When I wrote the lyrics, melodies and the first themes of “Serendipity,” I tried to come up with some rare things you find in life, something very special, like the calico, three-striped cat; things that have extraordinary meanings in people’s lives. I wanted to share this moment.

I was reading the lyrics are gender neutral, which I think is really powerful. Was that a conscious decision?

The lyrics were based on rare and special things in life. So, I thought, those feelings transcend genders, cultures, and barriers between people.

We always put out the “Intro” just before releasing our single, so the intro is taking the role of telling the concept of this album. But “Serendipity” was actually the right song to share the feelings of our single, “DNA.” The title is about how our DNA is connected in the universe, I think that was the right feel for this album.

Let’s talk about “DNA.” How does this single continue and progress the story of BTS?

When we’re talking about our title tracks, “DNA” is about the expression of a young, passionate love. The lyrics are like, “The two of us our connected fatefully from the start, our DNA was just the one thing.” At the same time, “DNA” is taking BTS to new ground. We tried to apply new grammar and perspectives – if you listen to the song, you’ll understand what I’m trying to say – it’s very different from our previous music, technically and musically. I believe it’s going to be the starting point of a second chapter of our career; the beginning of our Chapter Two.

“Best of Me” is really impressive. It sounds like The Chainsmokers, but it also sounds like BTS. You didn’t lose yourself which isn’t easy when collaborating with new artists. What was that process like?

I love that track! We met them at BBMAs, we were so lucky. Actually, they invited us to their concert just the other day – they had a huge concert in Korea and we sang “Closer” together. For “Best of Me,” they gave us several tracks and samples months ago, we and our producers picked one sample, like, “Okay, this is fit for our next album.” So we worked on it, we sent it to them, we asked them what they think of the track we developed and got their opinions. And we made it! I’m so excited for it. [Laughs]

Your albums always have deeper social and society commentaries. Let’s talk about some of the topics with this release. “Go Go” instantly comes to mind.

“Go Go” is a trendy song, but it’s about how our young generation are living their lives with low expectations and standards so people are upset with reality; they have little hope and there’s so much economic hardship. We wanted to say something about it and emphasize to the world that it’s not their choice, but brutal reality that forces people to live and spend as if there’s no future.

But in Korea, “YOLO” has become a big key word for young people because we don’t have money and it’s really hard to get a chance to earn a lot of money. I think society has a lot of problems for young people. Young people spend their money on claw crane machines at arcades and they spend like $30 on trying to win these dolls. And then it’s like, “Oh! I spent all my money…shit. But I don’t regret.” That’s the biggest luxury for Korea’s young people: collecting accessories, cosmetics, that’s what they think is a luxury. It’s “YOLO” because it’s like, “I’m gonna buy all this! I’m gonna buy all this food and I’m going to eat it! I’m going to do it!” I think it’s sad because it’s all we can. “Go Go” is just saying, “Okay, just do it, we won’t regret it. Just spend several bucks on the machine and eat the food!” But at the same time, the song is very easily to sing along to so I think many people will like that song, especially if they find the deeper meaning.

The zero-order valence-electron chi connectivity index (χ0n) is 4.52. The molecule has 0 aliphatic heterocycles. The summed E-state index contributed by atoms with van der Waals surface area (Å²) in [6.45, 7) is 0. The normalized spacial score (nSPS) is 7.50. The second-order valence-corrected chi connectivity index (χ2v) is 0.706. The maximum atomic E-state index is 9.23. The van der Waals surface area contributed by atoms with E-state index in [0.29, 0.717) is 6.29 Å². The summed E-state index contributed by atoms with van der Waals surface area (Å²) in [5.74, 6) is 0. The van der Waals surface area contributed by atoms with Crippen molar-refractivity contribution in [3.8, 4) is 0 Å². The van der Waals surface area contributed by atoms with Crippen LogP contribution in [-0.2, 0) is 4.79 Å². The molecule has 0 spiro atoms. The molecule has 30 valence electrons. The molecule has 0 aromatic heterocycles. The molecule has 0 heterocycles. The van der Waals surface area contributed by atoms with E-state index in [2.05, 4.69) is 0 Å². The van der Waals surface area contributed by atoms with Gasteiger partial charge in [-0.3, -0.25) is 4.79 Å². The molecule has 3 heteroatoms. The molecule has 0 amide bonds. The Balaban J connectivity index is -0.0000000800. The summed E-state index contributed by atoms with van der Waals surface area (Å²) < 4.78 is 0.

Of course, I have to ask about making a skit interlude out of your BBMAs acceptance speech.

You need to hear “Mic Drop” because the skit was my speech at BBMAs –  because that was a big moment for our history – and then we put “Mic Drop” next to that because it’s like a flex – like, “Okay, we’re done. We don’t need to give a shit about anything.” That was the right skit and follow-up song for this album.

The last song, “Outro: Her” really spoke to me. It almost reads like a diary.

Ha! [Laughs]

After talking with you, it feels like it recaps the whole album and is really introspective.

I think that was the fastest work I did for this album. I wrote the verse in 20 minutes; it just came, very truthfully, from the bottom of my heart. I thought it was the right outro for this album because it is really a range of emotions – I’m saying I met this person that I really love, this person is the love of my life right now, I’m saying that I was confused and I was looking for love and this world is complex. But I think it’s you so, “I call you 'her,’ 'cause you’re my tear.” “I think you’re the start and the end of me.” That’s what I’m saying: You’re my wonder, but you’re also my answers. You’re my “her,” but you’re still the “tear.”